ever needs proof of the value of perseverance, all he need do is cue the
of Virginia-Maryland 2009.
ever suffers with back pain or maybe a throbbing knee, all he need do is cue the same DVD. Guaranteed the discomfort he feels from watching that will take his mind off of any other ache.
Groh's Cavaliers continued their October Lazarus act with Saturday's 20-9 win over Maryland and did so in conditions that only ducks and Scottish golfers could love.
They produced minimal offense. They did without their most productive running back. They watched their starting quarterback carted away from the field and saw him return to the sideline on crutches.
They saw Friedgen's Terrapins repeatedly get to their front porch, but once again the couch and the cabinets they piled against the door held.
And suddenly, the team that lost to
to begin the season has won three straight and leads the ACC's Coastal Division. Who'da thunk it?
"That's one of our cultural values," Groh said. "You don't develop that during the course of a game — 'All right, fellas, you need to persevere.' You do that as you build the philosophy and the culture into which players come.
"One thing that these players and their predecessors have proven is that they have a tough shell. They're pretty hard to crack."
What was tough to crack, again, was Virginia's goal line. For the third consecutive game, the Cavaliers' front-line defenders didn't allow a touchdown.
In the past three games, the Cavs have permitted a total of 19 points and a paltry 237 yards per game — defensive numbers that are, dare we say it, very much like those often associated with the commonwealth's other major-college football factory.
"They've been playing lights out. Really, they've been playing well the whole season," said Virginia quarterback and relief pitcher Marc Verica, who played the last quarter-plus when starter Jameel Sewell injured his right ankle.
"Initially, in our first few games on offense," Verica said, "we really put them in a couple tough spots. But they've been playing well the whole season. Now that the offense is starting to catch up, we're really seeing how good of a unit they really are."
The defense had to be good Saturday. To say that Virginia's offense caught up is being generous, since the Cavs generated just 108 yards in the final three quarters.
Take away a gift 28-yard, flat-on-his-back reception by Rashawn Jackson midway through the third quarter, a play that eventually led to a Robert Randolph field goal, and the productivity was even more anemic.
In fact, the Virginia defense produced the game's only two touchdowns. Defensive end Nate Collins did his runaway dump-truck imitation, with a 32-yard interception return off of a tipped pass that gave the Cavs the lead for good.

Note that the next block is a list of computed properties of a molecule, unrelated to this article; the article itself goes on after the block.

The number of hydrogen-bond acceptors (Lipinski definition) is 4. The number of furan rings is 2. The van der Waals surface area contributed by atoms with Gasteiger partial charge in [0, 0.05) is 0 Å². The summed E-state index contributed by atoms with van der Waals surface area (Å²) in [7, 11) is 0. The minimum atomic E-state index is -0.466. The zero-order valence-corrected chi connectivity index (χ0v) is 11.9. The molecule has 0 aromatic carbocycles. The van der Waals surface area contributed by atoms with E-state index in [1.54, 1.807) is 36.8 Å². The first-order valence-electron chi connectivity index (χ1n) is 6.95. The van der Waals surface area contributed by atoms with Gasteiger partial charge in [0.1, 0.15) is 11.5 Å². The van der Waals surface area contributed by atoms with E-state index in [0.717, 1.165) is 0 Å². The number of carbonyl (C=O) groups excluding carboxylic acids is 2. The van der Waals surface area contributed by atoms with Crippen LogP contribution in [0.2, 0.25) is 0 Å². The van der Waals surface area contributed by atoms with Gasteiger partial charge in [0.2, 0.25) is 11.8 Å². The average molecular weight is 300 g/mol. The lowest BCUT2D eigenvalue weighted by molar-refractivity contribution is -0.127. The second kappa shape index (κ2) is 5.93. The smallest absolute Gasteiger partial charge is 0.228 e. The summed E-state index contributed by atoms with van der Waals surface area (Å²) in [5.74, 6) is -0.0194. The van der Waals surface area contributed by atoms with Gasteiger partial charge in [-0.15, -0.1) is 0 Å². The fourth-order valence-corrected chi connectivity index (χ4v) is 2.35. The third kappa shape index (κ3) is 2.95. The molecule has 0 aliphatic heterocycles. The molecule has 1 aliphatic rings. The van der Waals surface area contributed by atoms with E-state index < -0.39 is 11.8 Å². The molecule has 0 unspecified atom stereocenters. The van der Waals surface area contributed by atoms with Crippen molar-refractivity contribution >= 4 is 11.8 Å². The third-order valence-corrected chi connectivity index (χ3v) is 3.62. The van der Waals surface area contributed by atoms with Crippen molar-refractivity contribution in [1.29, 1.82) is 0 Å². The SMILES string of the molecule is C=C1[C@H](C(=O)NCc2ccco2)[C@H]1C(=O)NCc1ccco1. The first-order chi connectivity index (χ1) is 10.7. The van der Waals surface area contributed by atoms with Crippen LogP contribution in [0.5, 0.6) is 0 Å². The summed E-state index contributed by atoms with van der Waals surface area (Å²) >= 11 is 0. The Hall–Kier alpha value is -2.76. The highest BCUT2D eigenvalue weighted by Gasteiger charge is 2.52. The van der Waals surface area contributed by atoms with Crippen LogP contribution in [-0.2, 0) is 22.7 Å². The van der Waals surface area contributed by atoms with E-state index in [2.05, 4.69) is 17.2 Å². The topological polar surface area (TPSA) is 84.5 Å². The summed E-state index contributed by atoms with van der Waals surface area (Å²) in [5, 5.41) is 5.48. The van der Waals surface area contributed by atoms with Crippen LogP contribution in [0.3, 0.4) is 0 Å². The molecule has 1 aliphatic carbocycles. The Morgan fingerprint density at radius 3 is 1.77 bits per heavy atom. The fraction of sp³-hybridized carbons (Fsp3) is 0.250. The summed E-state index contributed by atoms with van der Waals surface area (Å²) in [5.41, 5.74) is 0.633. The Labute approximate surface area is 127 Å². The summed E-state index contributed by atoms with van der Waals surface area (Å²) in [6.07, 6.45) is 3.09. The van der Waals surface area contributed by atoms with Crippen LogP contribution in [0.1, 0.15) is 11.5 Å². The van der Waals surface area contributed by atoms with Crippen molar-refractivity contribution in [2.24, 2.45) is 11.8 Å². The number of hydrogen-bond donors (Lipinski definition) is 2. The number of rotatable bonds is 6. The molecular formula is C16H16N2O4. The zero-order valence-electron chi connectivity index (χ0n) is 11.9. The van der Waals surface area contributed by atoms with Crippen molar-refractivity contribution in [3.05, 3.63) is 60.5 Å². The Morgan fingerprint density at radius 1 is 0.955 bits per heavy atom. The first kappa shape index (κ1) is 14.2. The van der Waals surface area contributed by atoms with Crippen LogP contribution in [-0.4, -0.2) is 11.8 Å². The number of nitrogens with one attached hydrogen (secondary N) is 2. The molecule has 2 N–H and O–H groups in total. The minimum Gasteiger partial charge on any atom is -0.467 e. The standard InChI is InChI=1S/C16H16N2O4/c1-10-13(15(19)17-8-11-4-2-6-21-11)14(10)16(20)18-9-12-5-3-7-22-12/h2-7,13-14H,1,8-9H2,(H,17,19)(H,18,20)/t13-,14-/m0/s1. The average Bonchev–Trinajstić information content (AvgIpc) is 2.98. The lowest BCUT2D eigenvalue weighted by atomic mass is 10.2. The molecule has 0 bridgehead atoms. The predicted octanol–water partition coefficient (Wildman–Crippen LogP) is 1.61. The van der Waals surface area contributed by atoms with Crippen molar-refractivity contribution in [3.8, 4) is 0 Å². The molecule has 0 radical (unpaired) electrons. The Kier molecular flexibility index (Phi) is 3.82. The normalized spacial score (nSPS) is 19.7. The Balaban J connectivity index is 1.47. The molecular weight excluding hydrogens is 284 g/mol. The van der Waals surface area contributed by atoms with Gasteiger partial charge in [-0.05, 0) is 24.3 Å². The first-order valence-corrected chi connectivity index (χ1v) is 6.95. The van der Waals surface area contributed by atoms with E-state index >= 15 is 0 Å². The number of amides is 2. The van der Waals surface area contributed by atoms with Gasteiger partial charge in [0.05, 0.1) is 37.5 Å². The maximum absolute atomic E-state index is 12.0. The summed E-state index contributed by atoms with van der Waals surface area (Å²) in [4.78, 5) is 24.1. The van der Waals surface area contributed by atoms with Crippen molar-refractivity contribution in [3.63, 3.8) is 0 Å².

The Cavs' defense, combined with desperation time for Maryland, produced the exceedingly rare 2-yard touchdown drive in the waning minutes. Jackson was the recipient of that good fortune and amassed half of his 90 yards in the fourth quarter, assuming the role of sidelined Terp nuisance Mikell Simpson.
Terp types will lament four turnovers and two missed field goals that could have changed the complexion of the game, and certainly the play-calling late. But it's tough to fault Maryland kicker Nick Ferrara, whose misses were at least partially the result of bad footing and slick footballs.
As for the turnovers, that seems to be who the Terps are. They entered the game minus-10 in turnover margin, and Saturday's conditions didn't contribute to sure hands.
"I told them," Friedgen said, "until we stop turning the ball over, we can work 24 hours a day and they can work as hard as they want to work, we are just giving games away. I don't think the teams we're playing are better than us, but we just keep shooting ourselves in the foot. Until that gets corrected, it's not going to happen."
While Maryland looks for solutions, Virginia continues a trend. The Cavs have won 10 of their last 11 October games dating back to 2007 and, for the second consecutive season, overcame a poor start with a simple formula.
"Getting better," Groh said. "Just staying with it. Coming out every day. Not listening to anybody who speaks in another direction toward them. Just believing in themselves, believing what they're taught, believing in the plan. Continue to work at it.
"We've had some precedent to that around here. So when we say that you just keep grinding that way and keep fighting, it's not something that hasn't happened here. There's a little history here with it, so they believe it."
Dave Fairbank can be reached at 247-4637 or by e-mail at
. For more from Fairbank, read his blog at dailypress.com/fromthetarpit.